Separate backup data center locations are not being used by many companies to provide the complete data-recovery system, according to research.
Instead they are relying on failover to separate storage arrays and servers within the same physical building.
Market researcher Harris Interactive said this is the Achilles heel of many virtualized IT environments.
Three-quarters of IT executives surveyed believe virtualization by itself can play a major role in an enterprise disaster recovery plan.
But they said it in no way represents a complete answer to a DR strategy, according to a "State of Disaster Recovery" survey released by Harris.
While many IT decision-makers say they have deployed virtualization in a production setting, survey data indicated that most have not yet utilized it in a disaster-recovery situation.
A full-fledged disaster-recovery system using virtualization replicates the system and all its data to an off-site location away from the main enterprise data center.
In the event of the main data center going offline and out of action, virtual machines replicated at the backup location continue to keep the workloads running smoothly, with little or no latency in daily production.
However, many companies are not able to deploy separate backup data center locations to provide the complete data-recovery system, relying instead on failover to separate storage arrays and servers within the same physical building.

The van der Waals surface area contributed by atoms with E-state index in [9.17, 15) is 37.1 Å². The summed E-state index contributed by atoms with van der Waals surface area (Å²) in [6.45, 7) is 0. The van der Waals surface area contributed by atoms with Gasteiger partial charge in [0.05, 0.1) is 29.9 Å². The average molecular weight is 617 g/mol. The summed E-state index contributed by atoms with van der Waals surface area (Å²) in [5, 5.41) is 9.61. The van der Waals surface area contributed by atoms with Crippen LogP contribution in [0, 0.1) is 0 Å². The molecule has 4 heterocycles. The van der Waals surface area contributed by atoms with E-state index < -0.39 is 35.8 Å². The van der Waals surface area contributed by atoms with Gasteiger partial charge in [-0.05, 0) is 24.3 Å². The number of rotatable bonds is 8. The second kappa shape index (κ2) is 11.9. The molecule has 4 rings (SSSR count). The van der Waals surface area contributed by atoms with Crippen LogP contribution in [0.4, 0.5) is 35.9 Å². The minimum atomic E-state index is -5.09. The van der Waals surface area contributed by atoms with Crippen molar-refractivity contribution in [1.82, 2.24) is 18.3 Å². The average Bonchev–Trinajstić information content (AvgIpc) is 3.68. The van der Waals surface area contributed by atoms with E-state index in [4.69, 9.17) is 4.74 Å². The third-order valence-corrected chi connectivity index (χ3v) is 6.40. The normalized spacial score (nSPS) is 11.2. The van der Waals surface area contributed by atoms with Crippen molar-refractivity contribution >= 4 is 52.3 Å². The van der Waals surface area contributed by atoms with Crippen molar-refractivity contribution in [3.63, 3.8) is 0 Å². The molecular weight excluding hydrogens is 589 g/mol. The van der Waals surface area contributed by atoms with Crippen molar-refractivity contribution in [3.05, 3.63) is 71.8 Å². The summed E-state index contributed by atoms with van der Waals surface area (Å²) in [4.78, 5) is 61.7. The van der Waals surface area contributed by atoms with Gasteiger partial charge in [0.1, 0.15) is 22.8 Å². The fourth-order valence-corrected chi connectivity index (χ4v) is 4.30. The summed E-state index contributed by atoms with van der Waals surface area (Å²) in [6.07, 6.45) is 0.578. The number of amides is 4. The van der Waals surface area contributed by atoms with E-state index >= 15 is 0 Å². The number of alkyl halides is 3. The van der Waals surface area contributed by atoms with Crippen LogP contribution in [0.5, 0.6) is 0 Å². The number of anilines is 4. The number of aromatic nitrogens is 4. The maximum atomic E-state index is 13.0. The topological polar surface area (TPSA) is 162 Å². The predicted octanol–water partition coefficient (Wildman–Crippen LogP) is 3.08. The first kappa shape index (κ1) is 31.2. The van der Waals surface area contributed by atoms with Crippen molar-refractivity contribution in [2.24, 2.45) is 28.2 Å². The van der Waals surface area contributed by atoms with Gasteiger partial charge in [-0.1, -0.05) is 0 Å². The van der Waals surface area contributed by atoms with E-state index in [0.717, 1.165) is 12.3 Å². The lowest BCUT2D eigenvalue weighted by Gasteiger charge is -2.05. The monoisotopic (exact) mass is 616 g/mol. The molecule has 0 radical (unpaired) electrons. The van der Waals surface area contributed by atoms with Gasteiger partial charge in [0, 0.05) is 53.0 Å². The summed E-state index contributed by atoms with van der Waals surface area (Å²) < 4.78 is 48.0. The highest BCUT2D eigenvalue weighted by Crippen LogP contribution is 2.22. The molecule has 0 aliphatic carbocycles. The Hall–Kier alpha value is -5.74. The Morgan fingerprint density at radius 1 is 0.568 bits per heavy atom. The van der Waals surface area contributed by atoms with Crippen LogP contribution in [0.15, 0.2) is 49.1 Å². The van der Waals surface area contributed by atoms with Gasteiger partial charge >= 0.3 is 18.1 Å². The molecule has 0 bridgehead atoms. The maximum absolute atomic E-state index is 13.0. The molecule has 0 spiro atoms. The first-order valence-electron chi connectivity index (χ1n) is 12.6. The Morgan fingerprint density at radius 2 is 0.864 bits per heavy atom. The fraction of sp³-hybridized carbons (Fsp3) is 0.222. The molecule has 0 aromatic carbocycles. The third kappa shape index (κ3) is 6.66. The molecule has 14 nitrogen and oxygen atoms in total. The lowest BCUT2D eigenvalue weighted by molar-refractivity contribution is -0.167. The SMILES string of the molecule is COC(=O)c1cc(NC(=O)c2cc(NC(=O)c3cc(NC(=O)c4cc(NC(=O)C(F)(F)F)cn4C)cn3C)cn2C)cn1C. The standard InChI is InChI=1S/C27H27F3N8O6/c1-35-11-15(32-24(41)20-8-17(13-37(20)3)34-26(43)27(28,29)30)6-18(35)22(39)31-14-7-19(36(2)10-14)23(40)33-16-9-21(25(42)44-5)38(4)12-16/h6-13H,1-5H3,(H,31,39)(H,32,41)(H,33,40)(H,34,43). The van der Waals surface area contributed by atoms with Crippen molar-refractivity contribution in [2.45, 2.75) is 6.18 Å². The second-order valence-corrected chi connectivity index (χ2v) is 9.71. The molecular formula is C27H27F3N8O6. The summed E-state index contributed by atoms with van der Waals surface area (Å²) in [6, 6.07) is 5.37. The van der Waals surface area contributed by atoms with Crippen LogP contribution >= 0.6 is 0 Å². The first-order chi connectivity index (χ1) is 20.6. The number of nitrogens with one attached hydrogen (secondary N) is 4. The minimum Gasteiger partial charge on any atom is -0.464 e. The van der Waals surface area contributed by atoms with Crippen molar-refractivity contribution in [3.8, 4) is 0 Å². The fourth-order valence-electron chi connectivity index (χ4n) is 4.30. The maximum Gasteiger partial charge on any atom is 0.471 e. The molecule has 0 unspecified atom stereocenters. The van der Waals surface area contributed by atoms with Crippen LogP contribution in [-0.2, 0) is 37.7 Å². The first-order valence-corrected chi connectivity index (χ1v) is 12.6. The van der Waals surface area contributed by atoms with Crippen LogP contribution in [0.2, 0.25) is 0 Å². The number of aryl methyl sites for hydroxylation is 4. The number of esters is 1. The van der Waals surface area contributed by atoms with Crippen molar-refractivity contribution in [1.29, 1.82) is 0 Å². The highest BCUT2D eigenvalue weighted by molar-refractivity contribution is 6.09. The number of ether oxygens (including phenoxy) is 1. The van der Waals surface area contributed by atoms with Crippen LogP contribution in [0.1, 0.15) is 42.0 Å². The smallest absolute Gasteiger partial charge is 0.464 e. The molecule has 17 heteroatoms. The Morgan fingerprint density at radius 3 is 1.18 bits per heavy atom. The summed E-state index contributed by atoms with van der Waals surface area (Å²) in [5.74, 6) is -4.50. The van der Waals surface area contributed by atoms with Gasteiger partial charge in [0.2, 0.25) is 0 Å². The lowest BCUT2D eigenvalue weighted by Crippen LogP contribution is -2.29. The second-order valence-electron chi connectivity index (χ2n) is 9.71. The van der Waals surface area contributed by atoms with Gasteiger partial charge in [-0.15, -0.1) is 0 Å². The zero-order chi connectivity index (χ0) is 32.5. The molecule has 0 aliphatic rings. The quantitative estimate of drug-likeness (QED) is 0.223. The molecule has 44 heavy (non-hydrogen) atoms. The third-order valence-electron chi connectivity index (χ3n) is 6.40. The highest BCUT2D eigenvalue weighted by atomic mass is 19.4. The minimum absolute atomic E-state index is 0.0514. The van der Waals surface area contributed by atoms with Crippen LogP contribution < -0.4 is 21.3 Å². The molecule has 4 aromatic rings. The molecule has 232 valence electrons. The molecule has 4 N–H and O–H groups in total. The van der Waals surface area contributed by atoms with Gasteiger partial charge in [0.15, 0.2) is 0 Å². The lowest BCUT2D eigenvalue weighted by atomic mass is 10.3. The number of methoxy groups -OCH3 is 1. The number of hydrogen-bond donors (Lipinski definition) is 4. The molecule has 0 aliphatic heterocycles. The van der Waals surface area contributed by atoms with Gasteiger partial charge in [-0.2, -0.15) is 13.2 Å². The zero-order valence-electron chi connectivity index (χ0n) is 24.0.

Seventy-four per cent of survey respondents indicated that virtualization can play a major role but is not a total solution for disaster recovery plans.
One-quarter of IT respondents said they would never include virtualization technologies in their disaster recovery plans.
Sixty per cent of respondents said they have virtualization in place now as a recovery tool from unplanned outages; only 29 per cent said they have used it successfully.
Eight per cent said they used virtualization but that it didn’t work to their satisfaction.
Another 29 per cent of IT decision-makers say they have deployed virtualization but not yet used it as a tool for disaster recovery.
The survey said that over the next two years, half of IT decision-makers say they will be looking into virtualization as an option for managing unplanned outages and disaster recovery.
About a quarter of IT executives say they will be looking into cloud computing and grid networking as potential options.
The survey was commissioned by SunGard Availability Services, which provides disaster recovery services, managed IT services, information availability consulting services and business continuity management software to more than 10,000 customers in North America and Europe.